An insurance policy for your Poodle can cost between $10 and $70 a month as of press time, although some companies offer discounts for carrying multiple pets on a policy. Like insurance for humans, pet insurance policies cover different situations. Some policies cover accidents, injuries, and illnesses, but not regular checkups. Other policies cover annual visits but not hereditary diseases or visits to specialists. You may be able to add options to the basic policy you purchase, depending on the type of coverage you want. Generally, you choose your own vet, pay the bill, and then send in your claim for reimbursement.
If you want to pursue alternative therapies for your Poodle’s condition, such as acupuncture, shop around for a policy that covers this type of care. As an alternative, many dog owners open savings accounts for veterinary care. They deposit monthly sums to prepare for situations when their dogs will need something more than a booster shot.
If you register your dog with the American Kennel Club (AKC), you can sign up for the AKC Pet Healthcare Plan. You can also find several insurance companies online:




Before deciding on an insurance policy for your Poodle, request a complete list of what’s covered, especially exclusions of genetic conditions that can occur in Poodles.


Many holistic vets recommend Rescue Remedy for your dog’s firstaid kit. This mixture contains five of the single Bach essences, named for Edward Bach, an English doctor who studied the healing properties of plants and identified 38 flowers and trees with specific healing powers. You use Rescue Remedy in cases of shock, collapse, or trauma. Many health-food stores carry Rescue Remedy. (See Chapter Staying Prepared with First-Aid Basics for more info on stocking your Poodle’s first-aid kit.)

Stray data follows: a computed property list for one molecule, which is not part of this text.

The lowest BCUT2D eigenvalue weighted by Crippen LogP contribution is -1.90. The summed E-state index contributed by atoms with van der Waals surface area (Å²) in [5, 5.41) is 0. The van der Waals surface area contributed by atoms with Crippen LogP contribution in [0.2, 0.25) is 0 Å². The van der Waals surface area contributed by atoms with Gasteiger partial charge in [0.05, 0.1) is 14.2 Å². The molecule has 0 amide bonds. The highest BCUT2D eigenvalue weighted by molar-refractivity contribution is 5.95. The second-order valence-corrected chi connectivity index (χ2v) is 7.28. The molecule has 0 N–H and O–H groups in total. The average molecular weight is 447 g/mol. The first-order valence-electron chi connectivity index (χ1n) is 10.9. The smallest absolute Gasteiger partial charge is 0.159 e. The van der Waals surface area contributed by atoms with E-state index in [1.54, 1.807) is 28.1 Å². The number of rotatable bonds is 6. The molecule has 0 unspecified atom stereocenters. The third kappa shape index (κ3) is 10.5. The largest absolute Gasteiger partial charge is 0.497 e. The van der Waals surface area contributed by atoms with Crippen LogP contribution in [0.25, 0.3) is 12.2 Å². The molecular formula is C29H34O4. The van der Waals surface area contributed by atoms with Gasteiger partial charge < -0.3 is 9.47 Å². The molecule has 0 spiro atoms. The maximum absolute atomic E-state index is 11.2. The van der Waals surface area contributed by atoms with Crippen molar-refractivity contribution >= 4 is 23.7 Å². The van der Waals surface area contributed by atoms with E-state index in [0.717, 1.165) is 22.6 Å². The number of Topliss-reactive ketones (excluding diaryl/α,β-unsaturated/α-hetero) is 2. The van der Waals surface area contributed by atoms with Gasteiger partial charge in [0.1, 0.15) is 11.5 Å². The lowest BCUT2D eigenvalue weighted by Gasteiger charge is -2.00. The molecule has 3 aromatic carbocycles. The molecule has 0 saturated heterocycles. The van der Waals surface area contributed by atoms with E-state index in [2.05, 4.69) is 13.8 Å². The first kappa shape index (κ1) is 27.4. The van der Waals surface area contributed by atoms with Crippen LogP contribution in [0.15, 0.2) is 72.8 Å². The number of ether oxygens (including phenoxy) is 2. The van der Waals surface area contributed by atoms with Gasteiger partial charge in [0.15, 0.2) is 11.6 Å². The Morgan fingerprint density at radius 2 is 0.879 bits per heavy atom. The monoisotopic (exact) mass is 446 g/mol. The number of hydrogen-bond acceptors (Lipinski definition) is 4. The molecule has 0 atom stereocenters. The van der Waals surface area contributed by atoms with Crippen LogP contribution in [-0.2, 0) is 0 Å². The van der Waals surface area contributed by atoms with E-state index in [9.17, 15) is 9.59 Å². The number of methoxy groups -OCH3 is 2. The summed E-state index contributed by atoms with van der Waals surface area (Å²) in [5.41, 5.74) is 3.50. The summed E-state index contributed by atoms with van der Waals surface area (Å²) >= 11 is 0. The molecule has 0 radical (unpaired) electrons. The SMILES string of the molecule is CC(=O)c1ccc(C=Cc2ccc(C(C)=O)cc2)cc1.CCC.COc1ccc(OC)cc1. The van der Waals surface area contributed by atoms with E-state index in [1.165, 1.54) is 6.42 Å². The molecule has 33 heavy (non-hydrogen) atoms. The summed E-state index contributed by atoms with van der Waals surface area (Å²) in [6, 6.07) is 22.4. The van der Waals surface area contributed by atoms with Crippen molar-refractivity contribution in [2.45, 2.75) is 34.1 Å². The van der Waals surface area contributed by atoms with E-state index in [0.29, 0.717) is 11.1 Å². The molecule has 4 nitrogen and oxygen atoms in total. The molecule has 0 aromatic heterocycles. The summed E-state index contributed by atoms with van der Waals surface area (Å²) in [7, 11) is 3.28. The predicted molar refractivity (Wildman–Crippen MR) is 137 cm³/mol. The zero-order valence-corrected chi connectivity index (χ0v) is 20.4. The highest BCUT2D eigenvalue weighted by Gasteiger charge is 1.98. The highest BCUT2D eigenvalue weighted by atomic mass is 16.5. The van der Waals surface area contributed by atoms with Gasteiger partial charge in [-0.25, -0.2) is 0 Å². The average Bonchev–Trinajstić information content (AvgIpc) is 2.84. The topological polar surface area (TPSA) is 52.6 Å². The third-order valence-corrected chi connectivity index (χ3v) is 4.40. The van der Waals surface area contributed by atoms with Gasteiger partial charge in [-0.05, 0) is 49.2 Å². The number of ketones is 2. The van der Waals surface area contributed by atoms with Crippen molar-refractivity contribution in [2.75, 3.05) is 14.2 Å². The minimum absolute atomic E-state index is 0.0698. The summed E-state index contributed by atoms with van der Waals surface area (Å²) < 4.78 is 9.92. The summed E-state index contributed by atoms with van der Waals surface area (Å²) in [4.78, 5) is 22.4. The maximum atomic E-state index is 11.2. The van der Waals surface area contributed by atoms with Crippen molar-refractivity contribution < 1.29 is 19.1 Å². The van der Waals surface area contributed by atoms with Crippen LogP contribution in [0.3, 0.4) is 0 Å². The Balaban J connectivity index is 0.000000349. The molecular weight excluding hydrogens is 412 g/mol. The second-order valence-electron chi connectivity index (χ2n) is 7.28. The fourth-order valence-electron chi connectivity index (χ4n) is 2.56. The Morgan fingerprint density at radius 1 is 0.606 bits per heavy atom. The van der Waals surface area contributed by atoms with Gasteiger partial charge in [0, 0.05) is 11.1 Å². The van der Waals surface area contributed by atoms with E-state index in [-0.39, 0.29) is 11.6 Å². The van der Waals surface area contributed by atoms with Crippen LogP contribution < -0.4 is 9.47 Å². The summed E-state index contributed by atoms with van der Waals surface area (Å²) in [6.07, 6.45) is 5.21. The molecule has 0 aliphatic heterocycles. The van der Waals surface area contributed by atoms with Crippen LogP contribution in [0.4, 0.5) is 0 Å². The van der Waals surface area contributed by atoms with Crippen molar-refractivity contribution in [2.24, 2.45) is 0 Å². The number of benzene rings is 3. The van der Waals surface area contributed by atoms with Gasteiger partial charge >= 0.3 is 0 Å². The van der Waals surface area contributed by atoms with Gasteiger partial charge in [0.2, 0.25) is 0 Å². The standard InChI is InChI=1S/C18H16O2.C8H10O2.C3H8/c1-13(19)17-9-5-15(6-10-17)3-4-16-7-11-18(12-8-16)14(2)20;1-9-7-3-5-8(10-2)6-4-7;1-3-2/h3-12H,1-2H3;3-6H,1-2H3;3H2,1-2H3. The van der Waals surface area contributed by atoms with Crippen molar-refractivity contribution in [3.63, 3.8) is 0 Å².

Homeopathy is based on the theory that “like heals like.” A substance, frequently a plant, is diluted in stages so that it’s harmless, and free from side effects, but can still heal. Homeopathic remedies come in liquid form, in tablets, in powders, and in ointments.


The concept may be hard to grasp, but one homeopathic practitioner explained it to me as being similar to a vaccine that is made from a weakened, or killed, virus. These weakened or dead germs, in vaccine form, prevent the disease that they would normally cause, were they at full strength. To discover more about homeopathy as an alternative form of healthcare for your Poodle, check out the Academy of Veterinary Homeopathy’s Web site, www.theavh.org.